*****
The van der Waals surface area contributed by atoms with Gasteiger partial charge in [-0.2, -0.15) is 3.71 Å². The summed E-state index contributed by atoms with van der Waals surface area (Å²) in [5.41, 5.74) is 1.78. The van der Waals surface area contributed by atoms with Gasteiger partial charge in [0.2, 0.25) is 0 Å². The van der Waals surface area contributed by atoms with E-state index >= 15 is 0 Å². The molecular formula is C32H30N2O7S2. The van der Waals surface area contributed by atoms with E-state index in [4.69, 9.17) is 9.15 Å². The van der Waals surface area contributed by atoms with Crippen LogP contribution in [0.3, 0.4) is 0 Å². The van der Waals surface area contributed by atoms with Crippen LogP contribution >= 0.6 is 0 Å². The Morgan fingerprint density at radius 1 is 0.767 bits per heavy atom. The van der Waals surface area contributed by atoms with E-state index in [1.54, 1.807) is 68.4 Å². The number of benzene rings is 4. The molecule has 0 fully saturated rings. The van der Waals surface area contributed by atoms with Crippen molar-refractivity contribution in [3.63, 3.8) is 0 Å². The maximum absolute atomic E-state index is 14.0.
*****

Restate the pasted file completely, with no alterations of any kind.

The van der Waals surface area contributed by atoms with Gasteiger partial charge in [-0.2, -0.15) is 3.71 Å². The summed E-state index contributed by atoms with van der Waals surface area (Å²) in [5.41, 5.74) is 1.78. The van der Waals surface area contributed by atoms with Gasteiger partial charge in [0.2, 0.25) is 0 Å². The van der Waals surface area contributed by atoms with E-state index >= 15 is 0 Å². The molecular formula is C32H30N2O7S2. The van der Waals surface area contributed by atoms with E-state index in [4.69, 9.17) is 9.15 Å². The van der Waals surface area contributed by atoms with Crippen LogP contribution in [0.3, 0.4) is 0 Å². The van der Waals surface area contributed by atoms with Crippen LogP contribution >= 0.6 is 0 Å². The Morgan fingerprint density at radius 1 is 0.767 bits per heavy atom. The van der Waals surface area contributed by atoms with E-state index in [1.54, 1.807) is 68.4 Å². The number of benzene rings is 4. The molecule has 0 fully saturated rings. The van der Waals surface area contributed by atoms with Crippen molar-refractivity contribution in [3.63, 3.8) is 0 Å². The maximum absolute atomic E-state index is 14.0.